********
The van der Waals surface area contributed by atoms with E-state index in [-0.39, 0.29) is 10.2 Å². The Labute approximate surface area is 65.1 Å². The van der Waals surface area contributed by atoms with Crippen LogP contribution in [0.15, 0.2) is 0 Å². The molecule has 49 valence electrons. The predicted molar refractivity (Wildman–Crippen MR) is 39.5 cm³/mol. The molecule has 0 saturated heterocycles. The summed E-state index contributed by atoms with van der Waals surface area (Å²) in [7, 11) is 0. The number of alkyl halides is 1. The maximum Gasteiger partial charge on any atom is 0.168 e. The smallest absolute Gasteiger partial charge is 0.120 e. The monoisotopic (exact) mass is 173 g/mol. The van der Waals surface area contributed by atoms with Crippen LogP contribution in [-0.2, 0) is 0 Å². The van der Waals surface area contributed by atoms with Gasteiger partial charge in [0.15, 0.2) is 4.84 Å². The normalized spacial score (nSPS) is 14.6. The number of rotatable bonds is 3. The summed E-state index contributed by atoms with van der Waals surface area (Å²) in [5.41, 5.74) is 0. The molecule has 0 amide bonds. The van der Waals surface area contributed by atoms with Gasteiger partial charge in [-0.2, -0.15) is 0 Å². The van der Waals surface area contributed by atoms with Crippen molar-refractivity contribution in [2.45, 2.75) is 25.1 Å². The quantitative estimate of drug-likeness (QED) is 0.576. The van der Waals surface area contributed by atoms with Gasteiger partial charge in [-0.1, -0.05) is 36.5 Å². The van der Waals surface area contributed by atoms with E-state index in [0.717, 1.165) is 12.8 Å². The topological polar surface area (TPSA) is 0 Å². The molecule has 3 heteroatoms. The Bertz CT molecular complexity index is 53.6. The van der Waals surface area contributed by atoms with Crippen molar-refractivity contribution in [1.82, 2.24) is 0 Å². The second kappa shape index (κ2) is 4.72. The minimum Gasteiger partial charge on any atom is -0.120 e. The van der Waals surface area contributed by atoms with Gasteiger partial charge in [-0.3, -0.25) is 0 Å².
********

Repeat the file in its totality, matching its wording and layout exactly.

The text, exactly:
The van der Waals surface area contributed by atoms with E-state index in [-0.39, 0.29) is 10.2 Å². The Labute approximate surface area is 65.1 Å². The van der Waals surface area contributed by atoms with Crippen LogP contribution in [0.15, 0.2) is 0 Å². The molecule has 49 valence electrons. The predicted molar refractivity (Wildman–Crippen MR) is 39.5 cm³/mol. The molecule has 0 saturated heterocycles. The summed E-state index contributed by atoms with van der Waals surface area (Å²) in [7, 11) is 0. The number of alkyl halides is 1. The maximum Gasteiger partial charge on any atom is 0.168 e. The smallest absolute Gasteiger partial charge is 0.120 e. The monoisotopic (exact) mass is 173 g/mol. The van der Waals surface area contributed by atoms with Crippen LogP contribution in [-0.2, 0) is 0 Å². The van der Waals surface area contributed by atoms with Gasteiger partial charge in [0.15, 0.2) is 4.84 Å². The normalized spacial score (nSPS) is 14.6. The number of rotatable bonds is 3. The summed E-state index contributed by atoms with van der Waals surface area (Å²) in [5.41, 5.74) is 0. The molecule has 0 amide bonds. The van der Waals surface area contributed by atoms with Gasteiger partial charge in [-0.2, -0.15) is 0 Å². The van der Waals surface area contributed by atoms with Crippen molar-refractivity contribution in [2.45, 2.75) is 25.1 Å². The quantitative estimate of drug-likeness (QED) is 0.576. The van der Waals surface area contributed by atoms with Gasteiger partial charge in [-0.1, -0.05) is 36.5 Å². The van der Waals surface area contributed by atoms with E-state index in [0.717, 1.165) is 12.8 Å². The topological polar surface area (TPSA) is 0 Å². The molecule has 3 heteroatoms. The Bertz CT molecular complexity index is 53.6. The van der Waals surface area contributed by atoms with Crippen molar-refractivity contribution in [1.82, 2.24) is 0 Å². The second kappa shape index (κ2) is 4.72. The minimum Gasteiger partial charge on any atom is -0.120 e. The van der Waals surface area contributed by atoms with Gasteiger partial charge in [-0.3, -0.25) is 0 Å².